The Senate Intelligence Committee's inquiry into Russian involvement in the 2016 U.S. presidential election will be "one of the biggest investigations" in years and has already involved an "unprecedented" level of cooperation between Congress and U.S. spy agencies, the panel's chairman said Wednesday.
At a Capitol Hill news conference, the committee chairman, Sen. Richard M. Burr of North Carolina, and its ranking Democrat, Sen. Mark R. Warner of Virginia, emphasized the bipartisan nature of the panel's efforts, drawing a determined, though unstated, contrast with the partisan dysfunction of a parallel investigation in the House.
The two insisted the Senate committee would carry out a full, unfettered investigation of Russian efforts to influence the presidential election and any potential ties to Donald Trump's campaign. The committee is scheduled to hold a public hearing on Thursday, its first in the current investigation.
"The committee will go wherever the intelligence leads us," Burr said.
Burr pointedly refused to endorse White House statements that investigators eventually would find that there was no collusion between the campaign and the Russians.
"It would be crazy to try to draw any conclusions" at this point, Burr said. "We know that our challenge is to answer that question to the American people," he added, referring to the issue of Trump's involvement.
Warner praised Burr and said Americans should "not lose sight of what the investigation is about: An outside foreign adversary effectively sought to hijack our most critical democratic process, the election for president," and "favor one candidate over another."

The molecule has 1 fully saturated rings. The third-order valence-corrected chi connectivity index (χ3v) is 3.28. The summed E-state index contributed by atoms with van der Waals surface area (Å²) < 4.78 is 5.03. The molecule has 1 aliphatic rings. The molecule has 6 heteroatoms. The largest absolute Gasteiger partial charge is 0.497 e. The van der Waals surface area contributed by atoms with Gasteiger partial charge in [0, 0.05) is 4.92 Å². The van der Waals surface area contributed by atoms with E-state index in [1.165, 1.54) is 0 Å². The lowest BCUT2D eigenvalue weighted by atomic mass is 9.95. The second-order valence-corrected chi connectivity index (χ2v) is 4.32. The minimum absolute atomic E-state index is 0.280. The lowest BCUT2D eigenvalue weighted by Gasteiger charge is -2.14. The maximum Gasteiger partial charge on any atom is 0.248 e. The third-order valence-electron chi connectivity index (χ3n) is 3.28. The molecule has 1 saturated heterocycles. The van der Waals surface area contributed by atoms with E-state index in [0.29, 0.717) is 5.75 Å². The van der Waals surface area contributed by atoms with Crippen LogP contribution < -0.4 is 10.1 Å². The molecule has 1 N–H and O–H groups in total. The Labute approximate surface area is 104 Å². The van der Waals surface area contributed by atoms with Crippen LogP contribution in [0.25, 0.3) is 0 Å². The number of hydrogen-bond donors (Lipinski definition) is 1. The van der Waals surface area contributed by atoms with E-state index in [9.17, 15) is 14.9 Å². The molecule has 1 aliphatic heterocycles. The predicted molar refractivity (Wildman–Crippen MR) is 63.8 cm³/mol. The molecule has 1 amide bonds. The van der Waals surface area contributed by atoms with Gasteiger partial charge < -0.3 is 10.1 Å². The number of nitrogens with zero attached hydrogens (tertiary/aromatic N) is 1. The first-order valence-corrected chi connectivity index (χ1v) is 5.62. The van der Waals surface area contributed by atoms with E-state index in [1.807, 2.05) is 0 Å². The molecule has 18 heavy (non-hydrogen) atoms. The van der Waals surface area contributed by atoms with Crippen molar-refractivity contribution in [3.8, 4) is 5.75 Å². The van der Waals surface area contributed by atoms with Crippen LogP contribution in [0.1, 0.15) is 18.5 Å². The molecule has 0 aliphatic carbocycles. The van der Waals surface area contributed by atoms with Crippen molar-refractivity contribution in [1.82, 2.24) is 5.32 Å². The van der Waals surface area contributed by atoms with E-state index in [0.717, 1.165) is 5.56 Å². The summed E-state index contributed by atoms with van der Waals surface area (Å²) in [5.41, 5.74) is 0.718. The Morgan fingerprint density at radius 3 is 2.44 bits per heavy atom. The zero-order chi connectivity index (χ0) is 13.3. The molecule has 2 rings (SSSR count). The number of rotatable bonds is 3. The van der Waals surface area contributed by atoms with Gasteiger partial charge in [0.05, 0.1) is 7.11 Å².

"They didn't do it because it was in the best interest of the American people," Warner said. Russian President "Vladimir Putin's goal is a weaker United States."
The Russian action "should be a concern to all Americans regardless of party affiliation," he added.
The investigation on the House side has been stalled since the chairman of the House Intelligence Committee, Devin Nunes (R-Tulare), canceled a hearing that had been planned for Tuesday at which former Deputy Atty. Gen. Sally Yates was scheduled to testify.
In late January, Yates had blown the whistle on retired Lt. Gen. Michael Flynn, who was Trump's national security advisor at the time. Yates told White House officials that Flynn had misled his colleagues, including Vice President Mike Pence, about his conversations with Russian Ambassador Sergey Kislyak, officials said.
Trump fired Flynn a few weeks later when news reports disclosed the nature of his meetings with Kislyak. Yates' allies said she had planned to give the committee additional details related to Flynn.
Nunes' decision to cancel the hearing came after a lawyer for Yates said in letters to the Justice Department that the Trump administration had tried to place "constraints" on her testimony by asserting her actions as deputy attorney general were "client confidences" that could not be disclosed without written approval.
White House Press Secretary Sean Spicer said Tuesday that the White House did not interfere with Yates' plans to testify and wanted her to speak publicly.